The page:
Johnson & Johnson’s Coronavirus Vaccine Is 72% Effective, But Offers Weaker Protection Against New Strains

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Andrew Trunsky Political Reporter
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Johnson & Johnson announced Friday that its coronavirus vaccine was 72% effective in combating COVID-19, but only 57% effective against a novel South African strain.

While slightly less effective than Pfizer and Moderna’s vaccines, which were both approved by the FDA in December, Johnson & Johnson’s vaccines provides significant distribution advantages that could be crucial in the nation’s fight against the virus. Unlike Pfizer and Moderna, Pfizer’s vaccine is just one shot, and can be stored in refrigerators instead of freezers.

Despite the vaccine’s weakened efficiency against the South African strain, which is believed to be more contagious, Johnson & Johnson officials said that the vaccine would be critical to curbing the pandemic in a statement announcing its results.

“This is the pandemic vaccine that can make a difference with a single dose,” said Dr. Paul Stoffels, the company’s chief scientific officer.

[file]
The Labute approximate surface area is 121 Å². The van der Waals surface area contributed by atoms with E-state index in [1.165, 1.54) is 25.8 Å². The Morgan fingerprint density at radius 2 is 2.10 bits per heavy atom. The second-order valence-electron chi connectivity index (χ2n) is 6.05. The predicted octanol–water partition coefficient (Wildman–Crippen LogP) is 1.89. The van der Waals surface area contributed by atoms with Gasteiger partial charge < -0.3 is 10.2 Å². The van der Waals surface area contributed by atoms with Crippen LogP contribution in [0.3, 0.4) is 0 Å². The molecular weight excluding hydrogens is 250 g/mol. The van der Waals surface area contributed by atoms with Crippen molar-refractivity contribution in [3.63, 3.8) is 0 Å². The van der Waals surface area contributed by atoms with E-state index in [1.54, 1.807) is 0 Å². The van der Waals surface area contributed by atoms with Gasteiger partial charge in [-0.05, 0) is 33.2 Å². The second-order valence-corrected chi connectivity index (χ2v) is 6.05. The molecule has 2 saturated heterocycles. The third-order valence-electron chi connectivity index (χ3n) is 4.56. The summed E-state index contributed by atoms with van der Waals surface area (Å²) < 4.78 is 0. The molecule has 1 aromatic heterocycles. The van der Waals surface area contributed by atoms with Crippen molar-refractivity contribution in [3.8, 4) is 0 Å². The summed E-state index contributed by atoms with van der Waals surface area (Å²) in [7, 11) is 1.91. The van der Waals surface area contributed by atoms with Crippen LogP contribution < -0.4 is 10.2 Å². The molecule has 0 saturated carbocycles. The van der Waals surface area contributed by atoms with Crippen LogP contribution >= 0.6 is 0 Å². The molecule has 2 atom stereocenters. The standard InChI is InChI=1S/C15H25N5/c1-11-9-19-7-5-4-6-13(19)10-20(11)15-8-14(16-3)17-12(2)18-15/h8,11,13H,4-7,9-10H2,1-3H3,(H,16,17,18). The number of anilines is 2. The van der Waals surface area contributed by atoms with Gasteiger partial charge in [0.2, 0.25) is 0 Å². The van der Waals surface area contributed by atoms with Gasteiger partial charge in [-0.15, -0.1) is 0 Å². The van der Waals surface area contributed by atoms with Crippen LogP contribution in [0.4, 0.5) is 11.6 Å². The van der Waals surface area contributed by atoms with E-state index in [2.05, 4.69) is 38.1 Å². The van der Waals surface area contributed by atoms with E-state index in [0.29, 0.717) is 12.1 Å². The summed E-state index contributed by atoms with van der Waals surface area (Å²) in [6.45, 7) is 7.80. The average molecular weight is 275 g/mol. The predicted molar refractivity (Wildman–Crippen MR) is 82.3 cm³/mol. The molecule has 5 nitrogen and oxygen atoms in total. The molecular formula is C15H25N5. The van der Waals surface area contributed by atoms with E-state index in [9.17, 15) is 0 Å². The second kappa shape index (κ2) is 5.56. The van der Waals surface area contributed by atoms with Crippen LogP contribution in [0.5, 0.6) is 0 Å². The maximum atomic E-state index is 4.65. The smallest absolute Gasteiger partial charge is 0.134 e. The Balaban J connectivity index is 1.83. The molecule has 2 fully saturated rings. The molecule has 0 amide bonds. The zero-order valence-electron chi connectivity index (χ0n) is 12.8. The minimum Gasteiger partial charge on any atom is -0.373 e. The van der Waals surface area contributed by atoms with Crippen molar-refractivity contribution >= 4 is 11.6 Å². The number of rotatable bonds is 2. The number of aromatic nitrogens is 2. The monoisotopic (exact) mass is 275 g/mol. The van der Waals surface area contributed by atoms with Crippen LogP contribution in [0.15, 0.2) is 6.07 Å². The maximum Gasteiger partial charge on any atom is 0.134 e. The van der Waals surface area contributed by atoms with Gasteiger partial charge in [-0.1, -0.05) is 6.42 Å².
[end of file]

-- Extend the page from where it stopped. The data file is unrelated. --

Though it is still unclear how effective the two approved coronavirus vaccines will be against the new strains, early studies have indicated that the variants only marginally impact how the vaccines create virus antibodies.

It has spread to over 30 countries, including the United States, where two cases were confirmed in South Carolina on Jan. 28. (RELATED: Experts Worry South African Strain Is More Contagious)

Medical staff applaud as Vietnam War Army veteran James Curry, 78, receives a coronavirus vaccination at a Veterans Affairs long-term care facility on Thursday in Washington. (Nathan Howard/Getty Images)

Medical staff applaud as Vietnam War Army veteran James Curry, 78, (R) receives a COVID-19 vaccination at a Veterans Affairs long-term care facility on December 17, 2020 in Vancouver, Washington. (Nathan Howard/Getty Images)

Johnson & Johnson said that it would apply for emergency authorization from the FDA as early as next week, meaning that it could be approved for use in February if its timeline matches those of Pfizer and Moderna.

While the rate at which Americans have gotten vaccinated has increased in recent days, several states face a vaccine supply shortage and are still fighting against record case counts. The approval of a third vaccine that requires one dose instead of two could be critical to slowing the spread of the virus.

Johnson & Johnson is under contract with the federal government to produce 100 million doses by June, enough to vaccinate nearly one-third of Americans since its vaccine is only one dose.

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